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1/25/2018 7:38:29 AM
Posted: 6/24/2003 4:03:03 PM EST
Just some "MA newbie" observations that have been bouncing around my head. Don't get me wrong, I'm not saying it's a *good* thing or that I dig it (that's between me and the wife)... but it's got it's advantages. Seriously. I hadn't done any type of training until about 18 months ago (the past 6, too damn broke to do anything!) but I've learned alot and have "unlearned" even more. Legs are for more than just standing, for instance. A lot more, especially if you end up on the ground. Not only is it *okay* to hit another person, sometimes it's best to do it first. And hard. And alot. Like, until they stop twitching. Don't stop what you're doing (or *apologize* - my folks raised me polite)) when you make hard contact - expected or otherwise - in a dojo/studio/wherever you're training. Train like you fight, remember? Don't accidentally teach yourself to freeze. This leads to the most important thing I've learned so far - don't stop what you're doing when *you* get hit. Full contact was big when I played (just a little) with Systema. We consistently practiced taking unprotected shots from our partners (cooperatively - you didn't get full-speed unless you okayed it). It takes the fear out of it once you realize that, yeah, it hurts... but it's not the end of the world. Like I said, I've been too broke to "sign up" with anyone so I've been prowling for freebies. Went to a Krav seminar this past weekend and, while playing the "attacker", I caught a seriously solid roundhouse elbow to the point of my chin. It didn't really phase me but my "victim" apologized profusely (later told me he hurt his elbow [:D]) and I could see the look of shock on his face when he connected. He froze up. A good shove would've knocked him flat. And I was exactly in his mindset when I first started. I'm not an expert or a tough guy or anything like that but I can't understand why *all* schools of self-defense don't push at least some degree of unprotected contact. "Welcome to class one. Now... boot to the head! Two for flinching!" [:D] Seriously, newbies like me are going in blind and learning "cool moves" but have no clue how to emotionally process being on the receiving end of unexpected violence or, for that matter, hurting another human being. Theory is nice but it doesn't approach seeing someone hit the ground gasping and knowing it's because of something *you* intentionally did. You also don't know how much force is *enough* force unless you really apply it and see the results. Some folks are just plain tougher than others and won't really grant you the time to wonder why that last trick didn't work like it always does in class. Man... that made sense in my head but it looks suspiciously like rambling now. Sorry about that but do you guys at least catch my drift? (And, before the peanut gallery chimes in, I am NOT looking for volunteers to pop me one.) Anybody else go through this little epiphany when getting started?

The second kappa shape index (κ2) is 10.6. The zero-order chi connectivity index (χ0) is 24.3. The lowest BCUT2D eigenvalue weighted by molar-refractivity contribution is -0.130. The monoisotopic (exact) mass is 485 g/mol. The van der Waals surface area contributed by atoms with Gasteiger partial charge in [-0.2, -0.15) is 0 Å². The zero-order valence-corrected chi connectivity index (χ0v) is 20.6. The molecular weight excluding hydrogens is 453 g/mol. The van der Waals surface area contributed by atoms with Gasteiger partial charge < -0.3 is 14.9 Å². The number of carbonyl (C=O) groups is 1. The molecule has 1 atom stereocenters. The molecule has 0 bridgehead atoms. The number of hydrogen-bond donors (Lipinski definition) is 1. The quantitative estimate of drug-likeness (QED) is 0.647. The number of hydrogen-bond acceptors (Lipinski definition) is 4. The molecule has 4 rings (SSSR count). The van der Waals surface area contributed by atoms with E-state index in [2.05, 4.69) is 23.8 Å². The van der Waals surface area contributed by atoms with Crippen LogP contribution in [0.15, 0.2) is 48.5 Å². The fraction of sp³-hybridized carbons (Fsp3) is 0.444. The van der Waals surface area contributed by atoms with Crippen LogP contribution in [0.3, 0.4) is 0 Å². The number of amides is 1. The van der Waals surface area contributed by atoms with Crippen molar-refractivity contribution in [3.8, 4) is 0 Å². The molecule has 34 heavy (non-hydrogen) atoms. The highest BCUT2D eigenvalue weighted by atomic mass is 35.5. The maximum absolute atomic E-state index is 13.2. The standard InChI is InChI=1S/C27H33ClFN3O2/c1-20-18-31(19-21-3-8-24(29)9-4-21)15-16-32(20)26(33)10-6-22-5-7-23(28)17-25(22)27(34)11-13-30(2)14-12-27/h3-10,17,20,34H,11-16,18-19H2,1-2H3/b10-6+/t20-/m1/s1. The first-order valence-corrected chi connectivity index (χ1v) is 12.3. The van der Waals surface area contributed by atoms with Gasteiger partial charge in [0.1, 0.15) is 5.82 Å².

Link Posted: 6/24/2003 4:23:08 PM EST
[Last Edit: 6/24/2003 4:25:28 PM EST by TomJefferson]
Link Posted: 6/24/2003 7:12:38 PM EST
At some point, I'll outgrow the "don't shoot the newbie" defense but I'll use it while I can. Apologies if I came across as defending or recommending testosterone-case behavior - definitely not my point. Or if I sounded like I was soliciting a screenplay for "Fight Club 2". I know that real violence isn't *fun*. But I don't know that the person I was working with *would* behave differently. People who have BTDT would likely react as needed but someone like myself, who'd never had nor "needed" a fighting background, would be reinforcing a natural hesitation that only *might* be overcome by training and adrenaline. What I'm driving at is the very idea of an "illegal" blow. Is modern marketing blurring the line between learning effective self-defense and learning a "sporterized" version that *can* be used for self-defense? Why *should* there be differing behavior between the mat and the street (outside of doing permanent harm)? Huh. Funny - another epiphany. There are as many reasons for learning a fighting skill and ways to train as there are for choosing a type of handgun. If someone carries a wheelgun, why would they practice tap-rack-bang? Doesn't make them any less competent, they just have a different set of drills. Man... why can't I come to these conclusions *before* posting? That's it - less talking, more drinking.
Link Posted: 6/25/2003 9:27:47 PM EST
KeithC, my friend, may I call you my friend?....IMO.....anything that stimulates or newly trains the Neuro/muscle memory is a + for your overall preparededness.! ALWAYS train like you fight even if your holding back, in a Adrenaline explosion!! you'll revert to blood ALWAYS!! I prefer a babe that'll take a tussel!!!!!![;)]sounds like funnnnnnnn. ENOUGH FORCE TO LET THE OTHER KNOW, eehm, you get my drift my friend?
Link Posted: 6/26/2003 6:43:17 AM EST
Originally Posted By dnra: KeithC, my friend, may I call you my friend?
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Depends - can I borrow a few bucks? The wife and I are both out of work now, so, um, y'know.... [:P]
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